The first test was my daily commute and the improvements were immediately felt. The bike instantly behaves far more predictably around corners and does not have the tendancy to squat under strong acceleration. In terms of harshness, I'd say overall it's a bit better than standard at soaking up the bumps. It feels sporty so you still get a lot of feedback but it avoids the initial jolt that potholes or manholes can give. In this department, the front still lets you know when you hit something sharp as it always has and to me the front has always been the worst for bump absorption so the overall improvement isn't huge in terms of smoothing out the ride.

The second test was hitting the mountains on the way home and here is where I really started smiling. The improvements here are profound and so easily felt that you instantly know that you've just made a huge improvement to the overall handling of the bike. I tested a few damping options from 1/7 through to 7/7 and ended up landing back at 3/7. The bike now holds its line on cornering like no other bike I've owned and there is no bucking or bouncing at all, and this is on some pretty average roads. It begs you to brake later and get on the gas sooner and gives you no reason at all to let up. You could pretty much say I'm in love and it really feels like I have a whole new bike. I didn't enjoy this bike in the twisties before because our twisties have a lot of bumps and it just felt unnerving, especially on those nasty right-turns that most people find slightly more difficult. But now I feel like I'm going to be taking the long way home a bit more often.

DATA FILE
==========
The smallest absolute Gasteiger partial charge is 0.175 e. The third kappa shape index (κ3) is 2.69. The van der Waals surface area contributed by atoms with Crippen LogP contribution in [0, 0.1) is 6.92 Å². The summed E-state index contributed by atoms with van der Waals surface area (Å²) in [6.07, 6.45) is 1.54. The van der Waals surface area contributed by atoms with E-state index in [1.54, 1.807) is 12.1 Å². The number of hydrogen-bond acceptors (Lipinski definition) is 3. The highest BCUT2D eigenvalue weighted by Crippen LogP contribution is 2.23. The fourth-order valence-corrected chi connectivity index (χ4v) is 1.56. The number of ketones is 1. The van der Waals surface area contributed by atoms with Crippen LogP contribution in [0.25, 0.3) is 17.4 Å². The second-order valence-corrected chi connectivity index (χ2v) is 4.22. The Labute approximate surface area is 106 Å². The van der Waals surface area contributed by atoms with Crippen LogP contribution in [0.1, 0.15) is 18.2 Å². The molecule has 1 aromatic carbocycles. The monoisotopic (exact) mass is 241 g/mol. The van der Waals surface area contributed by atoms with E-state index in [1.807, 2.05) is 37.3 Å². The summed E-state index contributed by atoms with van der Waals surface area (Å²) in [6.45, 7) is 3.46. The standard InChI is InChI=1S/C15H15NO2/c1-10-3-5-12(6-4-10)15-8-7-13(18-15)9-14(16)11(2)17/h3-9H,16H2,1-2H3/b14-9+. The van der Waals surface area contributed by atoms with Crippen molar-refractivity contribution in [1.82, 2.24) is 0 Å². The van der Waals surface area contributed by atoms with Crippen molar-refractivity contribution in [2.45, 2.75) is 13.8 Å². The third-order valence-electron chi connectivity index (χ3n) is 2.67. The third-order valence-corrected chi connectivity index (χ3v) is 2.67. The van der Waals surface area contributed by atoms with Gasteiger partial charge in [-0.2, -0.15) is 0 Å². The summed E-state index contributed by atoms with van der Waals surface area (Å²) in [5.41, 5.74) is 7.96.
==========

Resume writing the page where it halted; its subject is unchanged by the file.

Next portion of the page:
Now here's my conundrum. I don't like the front end. For my weight (165 pound) it just feels too harsh as any and every bump in the road sends a jolt up through the handle bars. I thought the Cogent DDC's would be the perfect solution for this, BUT, the same seller also has the Bitubo JBH12 cartridge kit (he's selling his bike) and said I could have it for $270US. At full retail, there's no way I'd spent the $$$ for a cartridge kit because my bike is primarily a commuter but I feel like that for this price which is only $30US more than what the DDC's would cost me shipped to my door that I'd be stupid not to just take up the offer and have a nice matching front/rear suspension setup on the bike. I'm waiting to hear back from him about which springs it has though, because I have a feeling that if they're 9.0's, the front end might actually be more harsh than stock which is what I was hoping to avoid.

Two questions to those who know more about suspension setup than me (which is probably most of you):

1. Does my rear setup seem OK at 10mm+25mm (35mm total) sag? Does this indicate the spring is in my range of weight?